Most people think that the kidneys just make urine, but there is a lot more going on that affects many areas of the body. A health kidney is responsible for:
• Cleaning blood
• Producing urine
• Regulating blood pressure
• Balancing fluids, minerals and chemicals in the body
• Signalling the bones to make red blood cells
The following signs, symptoms and conditions indicate that it would be a good idea to visit a doctor and ask for a kidney check:
•High blood pressure
• Family history of kidney disease
changes in urination including:
• Going more frequently or less often
•Colour becoming darker
• Foamy or bubbly
• feeling tired
•feeling cold all the time
•shortness of breath
•swelling in face, feet or hands
• nausea or vomiting
• loss of appetite
• metallic taste in the mouth
• not wanting to eat meat
• mental confusion
People with diabetes or high blood pressure should be aware of their risk of developing kidney disease, as these are the top causes of CKD. When diabetes and high blood pressure are not controlled, they can cause damage to the tiny vessels throughout the body, including the nephrons in the kidneys.
Those with a family history of kidney disease are also at increased risk of developing chronic kidney disease.
In addition to being at greater risk for diabetes and high blood pressure, which can run in families and progress to kidney disease, there is a hereditary kidney disease called polycystic kidney disease (PKD). PKD is passed from one or both parents to their children. With polycystic kidney disease, fluid- filled cysts grow on the kidneys and can impede their ability to function.
These diseases cause damage to the glomeruli in the nephrons. When enough of the glomeruli in the nephrons are destroyed, chronic kidney disease can lead to end stage renal disease (ESRD) or kidney failure. It is at this point that either dialysis or a transplant is needed.
How to help prolong kidney function & prevent kidney failure
When someone is diagnosed with chronic kidney disease, the first step is to determine the stage of the disease.
The National Kidney Foundation has classified five stages to help doctors better treat their patients based on how much kidney function the patient has left. Measuring a person’s glomerular filtration rate (GFR) indicates how much blood is being filtered through the kidneys.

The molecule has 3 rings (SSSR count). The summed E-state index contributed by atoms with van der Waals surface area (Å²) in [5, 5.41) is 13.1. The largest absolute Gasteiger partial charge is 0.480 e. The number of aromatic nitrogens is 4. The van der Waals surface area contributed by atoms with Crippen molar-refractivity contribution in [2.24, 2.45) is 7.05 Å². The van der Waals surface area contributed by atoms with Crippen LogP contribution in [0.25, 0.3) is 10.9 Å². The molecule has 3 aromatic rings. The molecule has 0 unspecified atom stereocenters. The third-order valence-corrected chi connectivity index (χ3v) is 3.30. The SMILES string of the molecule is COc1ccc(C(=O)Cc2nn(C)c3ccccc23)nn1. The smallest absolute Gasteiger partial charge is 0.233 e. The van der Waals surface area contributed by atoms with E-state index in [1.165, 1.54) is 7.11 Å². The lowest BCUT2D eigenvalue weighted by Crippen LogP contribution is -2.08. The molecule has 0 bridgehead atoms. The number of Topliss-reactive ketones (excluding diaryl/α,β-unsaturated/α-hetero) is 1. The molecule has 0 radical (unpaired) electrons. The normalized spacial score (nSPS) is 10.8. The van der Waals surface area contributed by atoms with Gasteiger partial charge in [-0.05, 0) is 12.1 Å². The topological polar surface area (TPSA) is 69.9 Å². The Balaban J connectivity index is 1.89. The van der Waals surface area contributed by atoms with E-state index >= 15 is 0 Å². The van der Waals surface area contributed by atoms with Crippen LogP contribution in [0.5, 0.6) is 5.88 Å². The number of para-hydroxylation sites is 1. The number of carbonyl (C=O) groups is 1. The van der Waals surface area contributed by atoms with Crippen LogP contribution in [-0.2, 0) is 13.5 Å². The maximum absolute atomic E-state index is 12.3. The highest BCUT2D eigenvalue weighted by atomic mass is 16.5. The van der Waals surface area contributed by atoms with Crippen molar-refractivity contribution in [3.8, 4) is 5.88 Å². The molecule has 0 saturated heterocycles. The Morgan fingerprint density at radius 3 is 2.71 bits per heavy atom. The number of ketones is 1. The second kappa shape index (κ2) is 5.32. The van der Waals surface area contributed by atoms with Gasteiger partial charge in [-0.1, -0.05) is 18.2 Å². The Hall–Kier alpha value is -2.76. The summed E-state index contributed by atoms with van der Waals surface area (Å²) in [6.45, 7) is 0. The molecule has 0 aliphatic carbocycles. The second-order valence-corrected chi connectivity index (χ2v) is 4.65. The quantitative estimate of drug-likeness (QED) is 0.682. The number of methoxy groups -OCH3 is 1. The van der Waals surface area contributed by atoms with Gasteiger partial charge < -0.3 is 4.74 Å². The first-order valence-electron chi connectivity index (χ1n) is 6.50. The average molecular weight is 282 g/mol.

• Stage 1: GFR > 90 milliliter/ minute is CKD with normal or high GFR
• Stage 2: GFR = 60-89 ml/ min is mild CKD
• Stage 3: GFR = 30-59 ml/ min is moderate CKD
• Stage 4: GFR = 15-29 ml/ min is severe CKD
• Stage 5: GFR <15 ml/min is end stage renal disease (ESRD) or kidney failure.
During the first two stages of kidney disease a doctor may recommend limiting protein in the diet, controlling blood sugar and blood pressure levels, stopping smoking, exercising and practicing overall healthy habits.
In stage three of chronic kidney disease a visit to a nephrologist (doctor who specializes in kidney care) is recommended. In addition to following the advice given for people in stages one and two, the nephrologist may also refer the patient to a dietician for additional guidance in getting proper nutrition. Some people begin to feel some of the effects of kidney function loss in stage three.
By stage four people the nephrologist will explain the treatment options including dialysis and transplantation. If the patient will be on dialysis, the doctor will explain the different types of dialysis treatments available such as haemodialysis and peritoneal dialysis, and prepare for the patient to get an access — local where dialysis occurs.
At stage five the kidneys no longer function well enough to keep a person alive, so dialysis or a transplant must be done. The best access choice is a fistula, which should be placed a few months before dialysis treatment begins.
(Pamphlet information received from Dialysis Patient Citizens Inc. Submitted by Health Solutions Inc.)